# Document 10677404 ```c
Applied Mathematics E-Notes, 9(2009), 297-299 Available free at mirror sites of http://www.math.nthu.edu.tw/∼amen/
ISSN 1607-2510
Counting Primes In The Quadratic Intervals∗
Mehdi Hassani†
Abstract
In direction of the classical conjecture of the existence of prime numbers in all
quadratic intervals (n2 , (n + 1)2 ), we show that there are infinity many positive
n
primes.
integer values of n such that this interval contains more than 1+log
n
For α ≥ 1, we set ∆π [α] (n) = π (n + 1)α − π(nα ), where π(x) is the number
of primes not exceeding x. A classical conjecture in Number Theory asserts that all
quadratic intervals (n2 , (n + 1)2 ) contain primes, i.e., the inequality ∆π  (n) ≥ 1 holds
for all n. In this short note, related by this conjecture, we show that
lim sup
n→∞
∆π  (n)
≥ 1.
n/ log n
To do this, we use the following sharp bounds  for the function π(x):
L(x) :=
1
1.8 x ≤ π(x)
1+
+
log x
log x log2 x
and
π(x) ≤ U (x) :=
More precisely, we prove:
x 1
2.51 1+
+
log x
log x log2 x
(x ≥ 32299),
(1)
(x ≥ 355991).
(2)
THEOREM 1. For infinity many positive integer values of n, the following inequality holds
n
≤ ∆π  (n).
1 + log n
PROOF. Let x = n2 in (1). Then for n ≥ 180 =
n2
2 log n
1+
√
32299 we obtain
1
9
+
2 log n 20 log2 n
∗ Mathematics
&lt; π(n2 ).
Subject Classifications: 11A41, 11N05.
of Mathematics, Institute for Advanced Studies in Basic Sciences, P.O. Box 451951159, Zanjan, Iran
† Department
297
298
Counting Primes in the Quadratic Intervals
Also, it is clear that for every n ≥ 2, we have
n−1
X log2 k
9
n2
n2
+4−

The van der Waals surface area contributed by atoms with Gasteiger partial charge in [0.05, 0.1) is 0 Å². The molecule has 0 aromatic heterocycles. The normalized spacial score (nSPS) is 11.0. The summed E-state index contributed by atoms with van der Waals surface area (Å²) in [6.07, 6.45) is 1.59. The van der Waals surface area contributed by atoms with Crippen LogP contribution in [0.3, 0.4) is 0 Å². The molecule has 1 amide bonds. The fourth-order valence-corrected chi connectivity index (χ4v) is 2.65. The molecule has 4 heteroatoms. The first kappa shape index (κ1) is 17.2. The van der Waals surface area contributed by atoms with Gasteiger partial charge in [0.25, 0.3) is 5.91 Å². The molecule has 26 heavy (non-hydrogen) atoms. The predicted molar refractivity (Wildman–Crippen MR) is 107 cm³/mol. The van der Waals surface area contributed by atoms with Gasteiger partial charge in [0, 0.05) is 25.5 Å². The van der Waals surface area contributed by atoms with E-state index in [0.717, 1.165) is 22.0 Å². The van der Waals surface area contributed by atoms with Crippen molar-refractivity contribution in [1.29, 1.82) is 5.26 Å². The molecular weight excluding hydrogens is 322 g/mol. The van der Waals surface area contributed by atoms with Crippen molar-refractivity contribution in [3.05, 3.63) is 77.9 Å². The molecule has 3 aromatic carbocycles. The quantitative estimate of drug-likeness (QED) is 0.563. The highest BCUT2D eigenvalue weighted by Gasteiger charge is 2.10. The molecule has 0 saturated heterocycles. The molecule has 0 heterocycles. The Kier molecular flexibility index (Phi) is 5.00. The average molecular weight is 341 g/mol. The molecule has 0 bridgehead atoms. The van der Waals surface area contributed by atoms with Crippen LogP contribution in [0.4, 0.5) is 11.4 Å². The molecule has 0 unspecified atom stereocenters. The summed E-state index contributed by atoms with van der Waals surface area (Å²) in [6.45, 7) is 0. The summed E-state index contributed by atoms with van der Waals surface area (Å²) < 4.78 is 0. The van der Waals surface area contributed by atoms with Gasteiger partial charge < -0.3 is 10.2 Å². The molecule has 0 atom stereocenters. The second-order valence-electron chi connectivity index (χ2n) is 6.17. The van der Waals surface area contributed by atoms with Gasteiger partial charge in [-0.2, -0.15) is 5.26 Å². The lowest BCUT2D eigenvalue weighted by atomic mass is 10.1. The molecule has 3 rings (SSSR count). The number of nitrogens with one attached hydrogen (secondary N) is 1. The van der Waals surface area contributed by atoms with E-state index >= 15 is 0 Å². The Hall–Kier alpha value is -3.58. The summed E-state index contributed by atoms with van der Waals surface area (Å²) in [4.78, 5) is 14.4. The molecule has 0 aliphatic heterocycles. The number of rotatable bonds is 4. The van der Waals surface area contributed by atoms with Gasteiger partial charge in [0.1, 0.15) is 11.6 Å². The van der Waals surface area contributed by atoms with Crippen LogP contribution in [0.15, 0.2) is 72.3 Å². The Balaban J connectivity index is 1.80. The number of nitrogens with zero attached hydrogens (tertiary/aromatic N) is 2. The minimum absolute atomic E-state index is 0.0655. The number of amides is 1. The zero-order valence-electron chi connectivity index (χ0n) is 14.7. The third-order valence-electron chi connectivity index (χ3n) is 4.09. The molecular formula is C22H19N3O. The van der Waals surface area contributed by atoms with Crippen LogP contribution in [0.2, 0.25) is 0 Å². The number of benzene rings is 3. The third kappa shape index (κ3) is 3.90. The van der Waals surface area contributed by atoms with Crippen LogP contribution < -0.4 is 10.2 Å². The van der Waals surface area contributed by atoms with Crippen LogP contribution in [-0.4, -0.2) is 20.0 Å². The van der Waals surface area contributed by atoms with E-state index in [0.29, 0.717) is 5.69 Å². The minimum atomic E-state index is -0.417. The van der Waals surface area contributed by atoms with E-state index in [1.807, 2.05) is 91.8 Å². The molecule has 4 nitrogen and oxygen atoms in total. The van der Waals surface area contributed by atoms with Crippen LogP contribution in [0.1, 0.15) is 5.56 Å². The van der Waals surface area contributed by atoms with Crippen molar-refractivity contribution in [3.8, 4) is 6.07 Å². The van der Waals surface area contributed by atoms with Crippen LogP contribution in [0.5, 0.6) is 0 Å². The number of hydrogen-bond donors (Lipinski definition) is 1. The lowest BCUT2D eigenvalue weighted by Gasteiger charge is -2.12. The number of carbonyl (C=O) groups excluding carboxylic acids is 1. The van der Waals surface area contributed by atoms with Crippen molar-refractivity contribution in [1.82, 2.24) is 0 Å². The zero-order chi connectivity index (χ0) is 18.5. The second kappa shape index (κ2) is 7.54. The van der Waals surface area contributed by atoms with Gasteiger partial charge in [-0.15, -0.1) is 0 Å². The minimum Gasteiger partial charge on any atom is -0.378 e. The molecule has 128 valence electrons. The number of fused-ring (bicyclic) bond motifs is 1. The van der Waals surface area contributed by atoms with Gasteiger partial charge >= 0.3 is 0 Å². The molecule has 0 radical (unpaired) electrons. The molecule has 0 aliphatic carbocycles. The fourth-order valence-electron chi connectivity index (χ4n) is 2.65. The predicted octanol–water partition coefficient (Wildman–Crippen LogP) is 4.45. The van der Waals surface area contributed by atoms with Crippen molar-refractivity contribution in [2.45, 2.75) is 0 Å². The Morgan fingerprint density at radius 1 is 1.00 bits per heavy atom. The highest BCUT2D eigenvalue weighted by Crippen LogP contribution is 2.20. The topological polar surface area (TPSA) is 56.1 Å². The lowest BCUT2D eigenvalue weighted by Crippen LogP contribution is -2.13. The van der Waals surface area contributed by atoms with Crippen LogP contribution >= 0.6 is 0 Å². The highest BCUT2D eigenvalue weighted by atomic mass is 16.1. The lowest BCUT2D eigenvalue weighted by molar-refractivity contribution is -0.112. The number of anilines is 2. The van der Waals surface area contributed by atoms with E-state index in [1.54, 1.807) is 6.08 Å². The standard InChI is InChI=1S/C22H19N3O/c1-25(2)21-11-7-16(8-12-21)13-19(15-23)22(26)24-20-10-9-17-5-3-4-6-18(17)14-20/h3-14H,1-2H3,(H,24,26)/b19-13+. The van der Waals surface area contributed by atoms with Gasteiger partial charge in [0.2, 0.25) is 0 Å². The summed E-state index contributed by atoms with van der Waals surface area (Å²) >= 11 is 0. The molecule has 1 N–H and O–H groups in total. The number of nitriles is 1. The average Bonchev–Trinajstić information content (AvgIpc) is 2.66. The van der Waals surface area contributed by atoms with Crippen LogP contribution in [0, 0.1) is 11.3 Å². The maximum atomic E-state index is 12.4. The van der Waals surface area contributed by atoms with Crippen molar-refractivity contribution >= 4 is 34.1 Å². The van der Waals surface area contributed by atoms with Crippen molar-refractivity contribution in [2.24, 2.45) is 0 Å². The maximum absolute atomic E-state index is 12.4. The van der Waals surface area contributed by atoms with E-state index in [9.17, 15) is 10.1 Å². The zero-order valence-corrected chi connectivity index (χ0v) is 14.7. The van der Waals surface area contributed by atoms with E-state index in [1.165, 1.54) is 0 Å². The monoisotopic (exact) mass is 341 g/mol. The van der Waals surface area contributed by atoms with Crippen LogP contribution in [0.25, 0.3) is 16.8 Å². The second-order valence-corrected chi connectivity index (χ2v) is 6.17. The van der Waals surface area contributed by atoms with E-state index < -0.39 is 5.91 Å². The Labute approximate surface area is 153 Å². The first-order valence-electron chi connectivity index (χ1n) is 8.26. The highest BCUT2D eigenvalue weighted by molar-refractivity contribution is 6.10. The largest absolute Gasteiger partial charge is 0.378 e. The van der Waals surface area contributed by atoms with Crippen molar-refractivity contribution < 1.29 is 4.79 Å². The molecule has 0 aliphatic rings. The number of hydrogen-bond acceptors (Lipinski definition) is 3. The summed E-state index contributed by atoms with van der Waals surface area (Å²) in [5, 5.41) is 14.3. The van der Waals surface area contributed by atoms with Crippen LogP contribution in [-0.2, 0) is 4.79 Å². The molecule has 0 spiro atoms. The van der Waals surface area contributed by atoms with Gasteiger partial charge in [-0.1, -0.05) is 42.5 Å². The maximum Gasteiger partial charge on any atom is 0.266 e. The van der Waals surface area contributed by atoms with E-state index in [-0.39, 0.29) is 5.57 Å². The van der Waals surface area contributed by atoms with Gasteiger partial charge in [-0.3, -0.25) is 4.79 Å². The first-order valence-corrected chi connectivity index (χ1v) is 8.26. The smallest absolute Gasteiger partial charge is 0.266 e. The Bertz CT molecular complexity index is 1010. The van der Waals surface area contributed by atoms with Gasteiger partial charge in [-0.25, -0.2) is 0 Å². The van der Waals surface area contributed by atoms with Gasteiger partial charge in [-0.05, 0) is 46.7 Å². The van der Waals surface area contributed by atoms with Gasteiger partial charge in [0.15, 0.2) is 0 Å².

−
&lt;
2 log n
log 9
log log k
2 log n
k=3
1+
1
9
+
2 log n 20 log2 n
.
We combine these two inequalities to get the following inequality
n−1
X log2 k
n2
9
+4−
−
&lt; π(n2 )
2 log n
log 9
log log k
k=3
(n ≥ 180),
and we rewrite this as follows
1
2
n2
32
−
log n log 3
−
n−1
X
k=3
log2 k
&lt; π(n2 ) − π(32 ).
log log k
This inequality yields that
n−1
X
k=3
1
2
(k + 1)2
k2
−
log(k + 1) log k
log2 k
−
log log k
&lt;
n−1
X
k=3
π (k + 1)2 − π(k 2 )
(n ≥ 180).
Now, we note that terms under summations on both sides, are non-negative integers,
and this asserts that the inequality
1
(n + 1)2
n2
log2 n
−
−
≤ π (n + 1)2 − π(n2 ),
2 log(n + 1) log n
log log n
holds for infinity many positive integer values of n. Since for n ≥ 7413 the left hand
n
side of the last inequality is greater than 1+log
, we obtain the result. This completes
n
the proof.
NOTE 1. The following stronger version of the above result has been checked by
computer for 3 ≤ n ≤ 10000:
log2 n
1
(n + 1)2
n2
−
− 1 &lt; ∆π  (n) −
−
&lt; log2 n log log n.
log log n
2 log(n + 1) log n
This may hold for all values of n, “this is a conjecture”.
NOTE 2. Let
g(n) = # t | t ∈ N, t ≤ n, t2 , (t + 1)2 contains a prime .
Clearly, limn→∞ g(n) = ∞ and g(n) ≤ n. A lower bound for g(n) is g(n) ≥ M (n),
where
( n )
n
X 1
X
(k + 1)2
k2
log2 k
2
2
M (n) = max
−
−
≤
U (k + 1) − L(k ) .
m
2 log(k + 1) log k
log log k
k=597
k=m
M. Hassani
299
This holds for every n ≥ 597, and obtained by considering Theorem 1. As n → ∞, we
have
M (n) = O(n).
Finally, we guess that for every &gt; 0 there exists n ∈ N such that for all n &gt; n we
have M (n) &gt; (1 − )n.
NOTE 3. We endnthis note by introducing a question. oWhat is the value of the
following quantity inf α : ∆π [α] (n) ≥ 1 holds for all n ∈ N ?
Acknowledgment. I express my thanks to Ejkova Ekaterina (Katya) for her useful
comments on the English writing of this note.
References
 P. Dusart, Inégalités explicites pour ψ(X), θ(X), π(X) et les nombres premiers, C.
R. Math. Acad. Sci. Soc. R. Can., 21(2)(1999), 53–59.
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